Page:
Any questions about labor laws and rules need to be directed to your employer, since it is a compliance issue for the employer and would not involve the State Board of Administration of Florida or the FRS Investment Plan Administrator.
Online Registration - Changes to Secret Questions
To help improve FRS members’ experience in registering/logging into MyFRS.com and provide more consistency, the FRS has deleted the secret questions and answers on file for all members. The next time you login to MyFRS.com you may be prompted (see screenshot below) to select two pre-populated questions from a drop down box and provide single word answers to the questions (we are rolling this change out in stages). If you have any questions, please review the instructions located at the top of the update page in red or call the Financial Guidance Line at 1-866-446-9377, Option 2 (TRS 711).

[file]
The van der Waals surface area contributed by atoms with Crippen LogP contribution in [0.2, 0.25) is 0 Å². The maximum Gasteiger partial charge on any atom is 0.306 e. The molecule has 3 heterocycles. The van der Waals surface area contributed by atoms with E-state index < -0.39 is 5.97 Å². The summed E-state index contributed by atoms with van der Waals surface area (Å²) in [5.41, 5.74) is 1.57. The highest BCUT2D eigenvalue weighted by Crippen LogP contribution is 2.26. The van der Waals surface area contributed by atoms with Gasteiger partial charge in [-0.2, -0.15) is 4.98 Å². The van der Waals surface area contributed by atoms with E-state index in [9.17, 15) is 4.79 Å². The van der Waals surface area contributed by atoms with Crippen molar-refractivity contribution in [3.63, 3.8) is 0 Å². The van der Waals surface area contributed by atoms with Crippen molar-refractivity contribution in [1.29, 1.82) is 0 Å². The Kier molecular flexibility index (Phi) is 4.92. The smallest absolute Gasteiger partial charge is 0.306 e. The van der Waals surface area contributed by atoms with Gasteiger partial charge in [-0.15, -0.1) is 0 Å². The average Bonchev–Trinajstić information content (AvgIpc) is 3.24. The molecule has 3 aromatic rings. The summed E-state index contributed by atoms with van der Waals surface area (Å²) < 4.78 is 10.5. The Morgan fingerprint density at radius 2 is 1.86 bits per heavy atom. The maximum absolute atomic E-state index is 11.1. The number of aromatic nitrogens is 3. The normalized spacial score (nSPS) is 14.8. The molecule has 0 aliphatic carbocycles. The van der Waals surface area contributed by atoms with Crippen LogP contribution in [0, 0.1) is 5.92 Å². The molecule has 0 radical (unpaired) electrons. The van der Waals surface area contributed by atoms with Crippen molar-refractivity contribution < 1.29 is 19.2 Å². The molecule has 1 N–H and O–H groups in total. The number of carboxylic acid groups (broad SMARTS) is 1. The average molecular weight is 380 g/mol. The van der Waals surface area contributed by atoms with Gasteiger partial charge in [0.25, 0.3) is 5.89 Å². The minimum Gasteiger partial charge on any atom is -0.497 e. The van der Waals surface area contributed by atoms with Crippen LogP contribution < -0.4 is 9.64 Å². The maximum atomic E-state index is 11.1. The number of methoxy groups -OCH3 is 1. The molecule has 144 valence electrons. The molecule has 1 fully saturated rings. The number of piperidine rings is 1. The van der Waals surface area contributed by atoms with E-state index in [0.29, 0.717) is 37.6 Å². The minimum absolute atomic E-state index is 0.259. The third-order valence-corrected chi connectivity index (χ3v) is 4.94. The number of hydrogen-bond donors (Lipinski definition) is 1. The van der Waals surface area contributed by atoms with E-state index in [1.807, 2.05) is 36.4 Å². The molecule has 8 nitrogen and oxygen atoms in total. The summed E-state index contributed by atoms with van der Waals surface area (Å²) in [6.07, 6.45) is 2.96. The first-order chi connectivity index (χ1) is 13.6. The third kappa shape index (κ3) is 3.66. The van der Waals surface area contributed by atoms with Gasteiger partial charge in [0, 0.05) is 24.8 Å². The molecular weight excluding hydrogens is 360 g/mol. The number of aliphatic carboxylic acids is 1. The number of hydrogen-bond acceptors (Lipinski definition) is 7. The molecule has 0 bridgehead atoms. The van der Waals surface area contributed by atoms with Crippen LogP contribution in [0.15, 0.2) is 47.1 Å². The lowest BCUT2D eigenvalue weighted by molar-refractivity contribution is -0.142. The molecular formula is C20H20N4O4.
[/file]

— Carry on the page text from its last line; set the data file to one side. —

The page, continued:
Can the FRS Select Treasury Inflation-Protected Securities (TIPS) Fund decrease in value?
Yes. Treasury Inflation Protection Securities are designed to provide an inflation adjustment to the underlying principal (face value) of the securities over the period of time until the securities reach maturity (the due date on the securities). TIPS funds are a collection of many TIPS set to mature at different times, and will present behavior similar to other bond funds, to a certain extent, since TIPS are sensitive to changes in interest rates, just like bond funds.
TIPS funds have 3 components of value that affect the daily pricing of the securities until they reach maturity:
- A promised rate of interest (also known as a "coupon," based on the fact that bond investors originally had to tear off a coupon and give it to a financial institution to redeem the interest payment) attached to the securities pays semi-annual interest. This interest payment is accrued daily for pricing purposes.